Joe's writes as though he's sitting next to you in a bar, talking in a what I assume is a New York accent, there's even a chapter dedicated to bar talk. Unfortunately, I'm unable to do accents when I'm reading to myself, so it comes across to me like Dick Van Dyke in Mary Poppins, but no matter, every page jumps out at you, and a lot of the insight he dishes out, will stick with you for life. The pictures, as Joe would say, are all shot with available light, any &*%%@^ light thats available, so there's plenty to excite strobists and strobophobes alike.

Did I mention that this book was packed? I have never seen a book of this style so packed with material. I was about half way through the 240 pages and thinking that this was incredibly generous, I would have been satisfied with half the amount of content.

The geardos among you will drool over the photos and lists of Joe's kit, which get a full four pages towards the end of the book and there is a colourful glossary of terms full of explanations of photographic terms and slang, as well as footnotes on the pages where the terms are used.

You just know you have to buy this book don't you?

Thursday, 6 March 2008

I'm back

My Current Wife in the Blue LagoonIve been a bit quiet of late because I've been busy getting married up in Scotland and then my current wife and I headed off to Iceland for our honeymoon. We took nearly 3000 photos in scotland and Iceland and our wedding phoographer gave us a CD with 300 images, so we have been busy sorting them into albums and making a slideshow for the wedding party this Saturday. No doubt I will be taking loads of Photos at the party too. After the party is over that will be it until the sordid affair and a messy divorce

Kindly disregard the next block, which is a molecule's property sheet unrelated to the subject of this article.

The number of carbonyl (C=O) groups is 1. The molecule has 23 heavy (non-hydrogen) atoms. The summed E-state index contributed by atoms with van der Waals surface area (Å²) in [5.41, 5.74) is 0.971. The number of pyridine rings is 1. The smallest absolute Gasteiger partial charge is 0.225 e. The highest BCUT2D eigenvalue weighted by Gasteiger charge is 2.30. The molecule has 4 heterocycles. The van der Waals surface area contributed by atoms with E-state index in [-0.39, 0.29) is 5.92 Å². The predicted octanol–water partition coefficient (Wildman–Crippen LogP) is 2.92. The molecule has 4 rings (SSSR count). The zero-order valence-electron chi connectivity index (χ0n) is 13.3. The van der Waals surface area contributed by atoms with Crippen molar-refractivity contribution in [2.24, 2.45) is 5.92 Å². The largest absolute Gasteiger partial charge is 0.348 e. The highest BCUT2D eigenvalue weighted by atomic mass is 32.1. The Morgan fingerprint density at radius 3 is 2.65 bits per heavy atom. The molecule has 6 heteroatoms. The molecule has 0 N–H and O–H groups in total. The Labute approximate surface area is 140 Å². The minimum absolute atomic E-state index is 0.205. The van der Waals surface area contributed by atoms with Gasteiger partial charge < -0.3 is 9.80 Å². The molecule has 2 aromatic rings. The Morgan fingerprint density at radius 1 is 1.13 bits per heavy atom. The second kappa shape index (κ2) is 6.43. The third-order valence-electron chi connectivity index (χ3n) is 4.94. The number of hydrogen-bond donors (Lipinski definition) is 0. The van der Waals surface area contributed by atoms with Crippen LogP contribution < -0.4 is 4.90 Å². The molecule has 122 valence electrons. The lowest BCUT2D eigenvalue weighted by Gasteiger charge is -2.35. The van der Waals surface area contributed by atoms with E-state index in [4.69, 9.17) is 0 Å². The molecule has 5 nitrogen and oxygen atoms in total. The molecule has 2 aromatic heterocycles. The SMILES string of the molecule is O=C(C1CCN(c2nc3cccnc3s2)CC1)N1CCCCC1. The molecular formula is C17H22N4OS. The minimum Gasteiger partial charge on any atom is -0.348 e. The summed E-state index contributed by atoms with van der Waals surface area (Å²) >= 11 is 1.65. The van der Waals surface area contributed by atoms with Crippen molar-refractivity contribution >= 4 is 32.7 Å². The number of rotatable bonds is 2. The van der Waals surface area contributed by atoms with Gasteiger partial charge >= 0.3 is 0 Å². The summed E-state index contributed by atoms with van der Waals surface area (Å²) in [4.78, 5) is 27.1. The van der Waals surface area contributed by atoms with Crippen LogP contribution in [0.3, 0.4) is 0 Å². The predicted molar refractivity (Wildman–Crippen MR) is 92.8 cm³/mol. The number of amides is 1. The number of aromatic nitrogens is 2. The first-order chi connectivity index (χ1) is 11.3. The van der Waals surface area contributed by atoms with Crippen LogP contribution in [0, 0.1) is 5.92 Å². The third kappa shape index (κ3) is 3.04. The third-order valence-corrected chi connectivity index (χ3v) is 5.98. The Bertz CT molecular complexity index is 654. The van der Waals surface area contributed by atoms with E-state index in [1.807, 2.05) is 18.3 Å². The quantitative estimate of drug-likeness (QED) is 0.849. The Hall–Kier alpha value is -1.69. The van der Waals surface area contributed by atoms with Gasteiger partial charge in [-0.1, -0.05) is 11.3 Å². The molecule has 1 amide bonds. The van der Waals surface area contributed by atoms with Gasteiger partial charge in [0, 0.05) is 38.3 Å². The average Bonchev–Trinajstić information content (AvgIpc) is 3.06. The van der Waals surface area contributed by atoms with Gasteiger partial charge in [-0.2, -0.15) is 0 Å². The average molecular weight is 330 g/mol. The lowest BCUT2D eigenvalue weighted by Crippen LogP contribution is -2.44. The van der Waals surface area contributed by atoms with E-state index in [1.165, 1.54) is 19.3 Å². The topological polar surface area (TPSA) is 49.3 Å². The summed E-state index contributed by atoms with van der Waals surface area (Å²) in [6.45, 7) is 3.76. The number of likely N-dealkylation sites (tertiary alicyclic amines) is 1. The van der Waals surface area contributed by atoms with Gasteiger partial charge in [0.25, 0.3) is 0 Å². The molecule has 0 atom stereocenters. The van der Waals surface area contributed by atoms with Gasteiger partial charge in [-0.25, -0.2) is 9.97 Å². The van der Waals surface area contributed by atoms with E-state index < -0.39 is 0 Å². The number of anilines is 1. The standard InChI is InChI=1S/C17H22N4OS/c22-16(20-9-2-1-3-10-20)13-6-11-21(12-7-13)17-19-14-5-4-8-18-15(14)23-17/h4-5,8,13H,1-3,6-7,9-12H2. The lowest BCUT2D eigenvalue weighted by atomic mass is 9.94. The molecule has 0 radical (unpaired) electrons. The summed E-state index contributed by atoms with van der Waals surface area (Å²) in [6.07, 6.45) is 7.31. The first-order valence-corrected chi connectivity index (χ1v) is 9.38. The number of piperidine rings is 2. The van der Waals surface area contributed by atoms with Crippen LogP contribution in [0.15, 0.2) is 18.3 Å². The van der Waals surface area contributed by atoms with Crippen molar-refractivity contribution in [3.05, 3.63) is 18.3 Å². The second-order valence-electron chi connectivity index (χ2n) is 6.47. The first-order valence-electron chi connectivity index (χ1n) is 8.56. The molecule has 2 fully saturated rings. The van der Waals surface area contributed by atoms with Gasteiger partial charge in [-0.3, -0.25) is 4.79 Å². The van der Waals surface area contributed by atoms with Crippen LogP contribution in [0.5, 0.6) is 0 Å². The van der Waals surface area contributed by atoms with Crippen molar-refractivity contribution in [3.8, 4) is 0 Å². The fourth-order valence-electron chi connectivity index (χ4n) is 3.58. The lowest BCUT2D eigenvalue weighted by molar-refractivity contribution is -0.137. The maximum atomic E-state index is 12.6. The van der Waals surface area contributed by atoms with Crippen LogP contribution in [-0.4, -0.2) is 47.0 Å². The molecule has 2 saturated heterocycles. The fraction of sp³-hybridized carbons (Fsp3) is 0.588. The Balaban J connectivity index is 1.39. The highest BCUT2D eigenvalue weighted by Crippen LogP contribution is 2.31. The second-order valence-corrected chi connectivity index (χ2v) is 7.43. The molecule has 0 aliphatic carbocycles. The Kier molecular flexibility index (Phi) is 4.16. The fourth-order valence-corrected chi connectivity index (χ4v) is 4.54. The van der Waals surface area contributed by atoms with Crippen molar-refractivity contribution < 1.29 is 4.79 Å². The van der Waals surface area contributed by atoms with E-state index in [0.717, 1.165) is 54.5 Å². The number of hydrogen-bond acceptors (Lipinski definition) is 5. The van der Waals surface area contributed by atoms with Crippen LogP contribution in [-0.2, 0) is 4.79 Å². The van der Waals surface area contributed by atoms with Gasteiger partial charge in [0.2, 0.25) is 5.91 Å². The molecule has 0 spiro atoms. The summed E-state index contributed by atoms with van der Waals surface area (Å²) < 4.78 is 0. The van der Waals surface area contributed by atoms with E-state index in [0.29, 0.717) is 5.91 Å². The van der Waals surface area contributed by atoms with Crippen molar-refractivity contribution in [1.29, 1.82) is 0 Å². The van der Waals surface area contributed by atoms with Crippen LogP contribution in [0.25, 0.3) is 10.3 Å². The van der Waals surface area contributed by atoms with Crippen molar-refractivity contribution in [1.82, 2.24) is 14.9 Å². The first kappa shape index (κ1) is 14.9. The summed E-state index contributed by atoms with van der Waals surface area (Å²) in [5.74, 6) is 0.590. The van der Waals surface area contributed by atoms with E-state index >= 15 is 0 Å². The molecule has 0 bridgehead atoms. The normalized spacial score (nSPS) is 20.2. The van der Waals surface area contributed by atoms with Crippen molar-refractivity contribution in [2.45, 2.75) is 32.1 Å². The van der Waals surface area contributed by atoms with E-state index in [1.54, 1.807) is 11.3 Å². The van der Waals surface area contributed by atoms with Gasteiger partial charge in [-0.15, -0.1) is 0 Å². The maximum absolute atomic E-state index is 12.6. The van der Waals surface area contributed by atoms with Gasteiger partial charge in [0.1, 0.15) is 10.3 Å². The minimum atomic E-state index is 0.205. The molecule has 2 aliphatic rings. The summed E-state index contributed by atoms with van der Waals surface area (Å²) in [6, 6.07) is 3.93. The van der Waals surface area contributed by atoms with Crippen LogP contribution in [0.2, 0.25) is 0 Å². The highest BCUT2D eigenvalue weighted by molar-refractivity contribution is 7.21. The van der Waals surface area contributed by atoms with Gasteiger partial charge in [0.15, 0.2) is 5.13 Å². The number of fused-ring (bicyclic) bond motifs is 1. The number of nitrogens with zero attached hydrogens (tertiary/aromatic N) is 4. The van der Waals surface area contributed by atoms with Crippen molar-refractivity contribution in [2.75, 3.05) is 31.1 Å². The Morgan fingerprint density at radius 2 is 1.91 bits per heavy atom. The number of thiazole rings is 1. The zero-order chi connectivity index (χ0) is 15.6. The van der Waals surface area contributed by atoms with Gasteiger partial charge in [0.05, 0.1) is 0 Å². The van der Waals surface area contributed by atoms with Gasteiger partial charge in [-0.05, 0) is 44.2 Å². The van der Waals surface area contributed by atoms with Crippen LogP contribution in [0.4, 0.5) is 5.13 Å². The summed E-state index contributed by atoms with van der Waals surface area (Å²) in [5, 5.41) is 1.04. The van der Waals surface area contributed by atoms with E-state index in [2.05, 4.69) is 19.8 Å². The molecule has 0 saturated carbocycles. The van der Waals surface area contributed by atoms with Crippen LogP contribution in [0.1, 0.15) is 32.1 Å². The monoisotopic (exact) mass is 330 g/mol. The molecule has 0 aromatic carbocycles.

(only kidding).

I did start drafting a blow by blow account of our trip to Iceland but after writing 2000 words about the first couple of days, I thought it would be extremely unlikely that anyone would read the whole thing. So you are going to get the abridged version.

Iceland was brilliant, it was a shaky start, there was a lot of rain for the first two days and we didn't get to see the best Reykjavik had to offer, but the Blue Lagoon made up for it, we were blessed with an amazing sunset and the place was quite magical.

We went on a jeep safari after it had started snowing and we saw loads of amazing landscapes. We tried to get up on a glacier, but the weather was so bad that it was impossible to continue and the snow made it very hard to get a decent photo because it kept getting on the lens and with white sky and white land it made the photos a little flat looking.

On our final full day we went on a golden circle coach tour and it was spectacular, the weather was great. Lots of blue skies and we experienced some amazing sights. Chief among these were the Gulfoss water fall and the Geyser.

It is very expensive to eat in Iceland but the food really is very good. We recommend Vin & Skel on the main shopping street. Everything we had was cooked to perfection and it only came to about 11,000 Krona for the two of us. Considering the standard of the food was so high you would quite easily pay similar prices for food of that quality in London.

But for a real budget eating experience, the hotdog stand by the Radisson Hotel does great hotdogs for 210 Krona. Bill Clinton had eaten hotdogs from the very same stand. I have to admit, the thought of Clinton clutching a hotdog made me feel slightly queazy, but I got over it.

I want to go back to Iceland as soon as possible, who wants to join me? Icelandic strobist meet anyone?

Created with Admarket's flickrSLiDR.